Seoul’s largest indie film fest returns for its 42nd year

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Seoul’s largest indie film fest returns for its 42nd year

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The Seoul Independent Film Festival (SIFF) kicked off on Thursday, during which 114 short and full-length films will be played. [SIFF]

The Seoul Independent Film Festival (SIFF) opened on Thursday with a world premiere screening of director Park Suk-young’s “Ash Flower.” Hosted by actor Kwon Hae-hyo and actress Ryou Si-hyun, the 42nd edition of the annual event began at 7 p.m. at CGV Arthouse in Apgujeong, southern Seoul.

Hosted by the Korean Film Council and the Association of Korean Independent Film & Video, the event is scheduled to continue throughout Dec. 9. During the nine-day festival, 114 short and full-length films will be screened at three cinemas - CGV Arthouse, Indiespace and Seoul Art Cinema in Jongno District, central Seoul.

Among those 114 films, which were carefully selected among the unprecedented 1,039 submissions, seven short movies, including “B-ing B-ing” and “The Lump” and nine feature films, including “Nuclear Mafia” and “After Breaking the Silence” will compete for the prize.

A few of the prominent full-length movies of note are “No Money, No Future,” which revolves around young musicians resisting a society that they believe is unreasonable, and “Come Together,” which revolves around ordinary family members that each encounter a problem but refuse to talk about it to one another. Another notable film is “Merry Christmas Mr. Mo,” that tells the tale of a 48-year-old barber’s plan to screen his self-made comedy movie based on his own tragic life to the people in his town as a Christmas gift.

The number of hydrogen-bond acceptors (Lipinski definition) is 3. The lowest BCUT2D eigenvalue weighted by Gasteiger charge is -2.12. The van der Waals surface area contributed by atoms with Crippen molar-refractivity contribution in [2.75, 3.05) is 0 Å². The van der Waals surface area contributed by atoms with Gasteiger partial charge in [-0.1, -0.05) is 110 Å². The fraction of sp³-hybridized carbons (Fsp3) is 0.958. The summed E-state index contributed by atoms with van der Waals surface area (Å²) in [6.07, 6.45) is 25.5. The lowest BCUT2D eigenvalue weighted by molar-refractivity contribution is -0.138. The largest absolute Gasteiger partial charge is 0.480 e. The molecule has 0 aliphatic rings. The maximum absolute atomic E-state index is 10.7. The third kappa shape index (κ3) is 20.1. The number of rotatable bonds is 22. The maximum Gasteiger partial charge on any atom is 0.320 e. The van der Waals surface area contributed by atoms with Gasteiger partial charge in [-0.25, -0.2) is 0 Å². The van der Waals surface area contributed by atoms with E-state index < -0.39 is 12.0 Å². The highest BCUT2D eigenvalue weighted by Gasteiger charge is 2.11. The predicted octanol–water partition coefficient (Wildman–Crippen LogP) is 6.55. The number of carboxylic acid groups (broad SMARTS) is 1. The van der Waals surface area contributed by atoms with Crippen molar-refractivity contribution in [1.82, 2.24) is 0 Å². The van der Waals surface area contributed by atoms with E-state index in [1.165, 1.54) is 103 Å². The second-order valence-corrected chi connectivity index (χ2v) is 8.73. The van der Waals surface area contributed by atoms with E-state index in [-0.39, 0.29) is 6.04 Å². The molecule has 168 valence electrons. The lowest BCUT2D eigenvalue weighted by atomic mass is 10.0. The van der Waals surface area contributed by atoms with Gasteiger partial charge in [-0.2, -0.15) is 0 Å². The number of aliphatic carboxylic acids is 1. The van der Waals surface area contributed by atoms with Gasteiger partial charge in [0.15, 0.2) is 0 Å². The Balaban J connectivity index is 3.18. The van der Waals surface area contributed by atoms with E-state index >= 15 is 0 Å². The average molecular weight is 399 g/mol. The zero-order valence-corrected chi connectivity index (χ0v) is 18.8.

Also, “Gun and Rabbit” and “The Pit” are a few of the short movies recommended by the festival’s program committee.

In addition to local movies, eight foreign films such as Poland’s “The Last Family,” Columbia’s “Guilty Men” and the Philippines’ “The Woman Who Left” are scheduled to be screened during the festival. As part of the event to promote the Japanese film “Distraction Babies,” its director Mariko Tetsuya (“The Far East Apartment”) and the starring actor Iwase Ryo (“Worst Woman”) will show up at the festival at 5 p.m. on Dec. 6.

Considered to be one of the most influential film festivals in Korea, SIFF plays a crucial role in connecting local independent movies with audiences.

BY JIN MIN-JI [jin.minji@joongang.co.kr]
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